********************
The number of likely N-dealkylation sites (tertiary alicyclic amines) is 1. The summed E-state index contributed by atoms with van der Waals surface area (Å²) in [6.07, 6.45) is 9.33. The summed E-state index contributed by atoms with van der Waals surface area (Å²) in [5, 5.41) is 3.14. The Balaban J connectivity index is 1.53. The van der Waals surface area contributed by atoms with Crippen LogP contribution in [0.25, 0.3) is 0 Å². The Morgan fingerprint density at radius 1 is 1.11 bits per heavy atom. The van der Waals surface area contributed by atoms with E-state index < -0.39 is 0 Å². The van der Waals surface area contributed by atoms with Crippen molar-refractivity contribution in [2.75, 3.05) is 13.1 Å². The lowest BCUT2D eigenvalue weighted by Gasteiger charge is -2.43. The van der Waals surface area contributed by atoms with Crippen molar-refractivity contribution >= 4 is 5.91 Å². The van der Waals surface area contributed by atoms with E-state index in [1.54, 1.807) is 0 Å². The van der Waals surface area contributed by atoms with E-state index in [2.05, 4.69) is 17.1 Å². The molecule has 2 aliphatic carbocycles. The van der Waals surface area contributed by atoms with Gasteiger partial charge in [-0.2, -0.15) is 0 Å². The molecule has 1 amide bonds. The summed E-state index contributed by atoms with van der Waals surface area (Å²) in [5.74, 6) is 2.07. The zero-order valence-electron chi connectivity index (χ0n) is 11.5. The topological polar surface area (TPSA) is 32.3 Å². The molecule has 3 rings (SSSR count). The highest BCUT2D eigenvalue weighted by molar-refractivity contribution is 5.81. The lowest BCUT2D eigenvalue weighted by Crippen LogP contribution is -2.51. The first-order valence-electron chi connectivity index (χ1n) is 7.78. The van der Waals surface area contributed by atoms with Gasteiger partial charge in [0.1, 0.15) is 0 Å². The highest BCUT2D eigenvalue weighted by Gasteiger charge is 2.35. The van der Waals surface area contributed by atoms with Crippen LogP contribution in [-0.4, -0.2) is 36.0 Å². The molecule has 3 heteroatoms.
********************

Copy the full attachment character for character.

The number of likely N-dealkylation sites (tertiary alicyclic amines) is 1. The summed E-state index contributed by atoms with van der Waals surface area (Å²) in [6.07, 6.45) is 9.33. The summed E-state index contributed by atoms with van der Waals surface area (Å²) in [5, 5.41) is 3.14. The Balaban J connectivity index is 1.53. The van der Waals surface area contributed by atoms with Crippen LogP contribution in [0.25, 0.3) is 0 Å². The Morgan fingerprint density at radius 1 is 1.11 bits per heavy atom. The van der Waals surface area contributed by atoms with E-state index < -0.39 is 0 Å². The van der Waals surface area contributed by atoms with Crippen molar-refractivity contribution in [2.75, 3.05) is 13.1 Å². The lowest BCUT2D eigenvalue weighted by Gasteiger charge is -2.43. The van der Waals surface area contributed by atoms with Crippen molar-refractivity contribution >= 4 is 5.91 Å². The van der Waals surface area contributed by atoms with E-state index in [1.54, 1.807) is 0 Å². The van der Waals surface area contributed by atoms with E-state index in [2.05, 4.69) is 17.1 Å². The molecule has 2 aliphatic carbocycles. The van der Waals surface area contributed by atoms with Gasteiger partial charge in [-0.2, -0.15) is 0 Å². The molecule has 1 amide bonds. The summed E-state index contributed by atoms with van der Waals surface area (Å²) in [5.74, 6) is 2.07. The zero-order valence-electron chi connectivity index (χ0n) is 11.5. The topological polar surface area (TPSA) is 32.3 Å². The molecule has 3 rings (SSSR count). The highest BCUT2D eigenvalue weighted by molar-refractivity contribution is 5.81. The lowest BCUT2D eigenvalue weighted by Crippen LogP contribution is -2.51. The first-order valence-electron chi connectivity index (χ1n) is 7.78. The van der Waals surface area contributed by atoms with Gasteiger partial charge in [0.1, 0.15) is 0 Å². The highest BCUT2D eigenvalue weighted by Gasteiger charge is 2.35. The van der Waals surface area contributed by atoms with Crippen LogP contribution in [-0.4, -0.2) is 36.0 Å². The molecule has 3 heteroatoms.